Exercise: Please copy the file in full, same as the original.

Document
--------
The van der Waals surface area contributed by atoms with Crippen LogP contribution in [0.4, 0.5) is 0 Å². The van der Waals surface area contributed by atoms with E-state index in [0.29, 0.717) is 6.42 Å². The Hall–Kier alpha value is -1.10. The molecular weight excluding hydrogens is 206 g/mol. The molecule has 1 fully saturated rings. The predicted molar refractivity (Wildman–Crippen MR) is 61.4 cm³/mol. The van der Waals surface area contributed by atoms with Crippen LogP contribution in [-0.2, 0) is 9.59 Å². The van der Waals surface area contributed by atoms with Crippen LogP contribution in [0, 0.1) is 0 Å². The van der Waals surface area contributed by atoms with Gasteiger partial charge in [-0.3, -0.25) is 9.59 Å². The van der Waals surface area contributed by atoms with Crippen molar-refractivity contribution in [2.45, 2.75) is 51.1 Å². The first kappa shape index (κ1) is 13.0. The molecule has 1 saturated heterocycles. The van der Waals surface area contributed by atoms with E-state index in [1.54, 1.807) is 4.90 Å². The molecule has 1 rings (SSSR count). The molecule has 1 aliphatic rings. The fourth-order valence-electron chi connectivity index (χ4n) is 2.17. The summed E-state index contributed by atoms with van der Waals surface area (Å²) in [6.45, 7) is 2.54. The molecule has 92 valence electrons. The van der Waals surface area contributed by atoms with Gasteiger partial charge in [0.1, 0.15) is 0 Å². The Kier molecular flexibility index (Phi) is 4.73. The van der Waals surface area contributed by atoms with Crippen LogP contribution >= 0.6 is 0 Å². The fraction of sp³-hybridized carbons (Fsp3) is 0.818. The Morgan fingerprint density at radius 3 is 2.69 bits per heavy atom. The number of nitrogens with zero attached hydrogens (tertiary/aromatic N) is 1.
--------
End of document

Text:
The van der Waals surface area contributed by atoms with Crippen LogP contribution in [0.4, 0.5) is 0 Å². The van der Waals surface area contributed by atoms with E-state index in [0.29, 0.717) is 6.42 Å². The Hall–Kier alpha value is -1.10. The molecular weight excluding hydrogens is 206 g/mol. The molecule has 1 fully saturated rings. The predicted molar refractivity (Wildman–Crippen MR) is 61.4 cm³/mol. The van der Waals surface area contributed by atoms with Crippen LogP contribution in [-0.2, 0) is 9.59 Å². The van der Waals surface area contributed by atoms with Crippen LogP contribution in [0, 0.1) is 0 Å². The van der Waals surface area contributed by atoms with Gasteiger partial charge in [-0.3, -0.25) is 9.59 Å². The van der Waals surface area contributed by atoms with Crippen molar-refractivity contribution in [2.45, 2.75) is 51.1 Å². The first kappa shape index (κ1) is 13.0. The molecule has 1 saturated heterocycles. The van der Waals surface area contributed by atoms with E-state index in [1.54, 1.807) is 4.90 Å². The molecule has 1 rings (SSSR count). The molecule has 1 aliphatic rings. The fourth-order valence-electron chi connectivity index (χ4n) is 2.17. The summed E-state index contributed by atoms with van der Waals surface area (Å²) in [6.45, 7) is 2.54. The molecule has 92 valence electrons. The van der Waals surface area contributed by atoms with Gasteiger partial charge in [0.1, 0.15) is 0 Å². The Kier molecular flexibility index (Phi) is 4.73. The van der Waals surface area contributed by atoms with Crippen LogP contribution >= 0.6 is 0 Å². The fraction of sp³-hybridized carbons (Fsp3) is 0.818. The Morgan fingerprint density at radius 3 is 2.69 bits per heavy atom. The number of nitrogens with zero attached hydrogens (tertiary/aromatic N) is 1.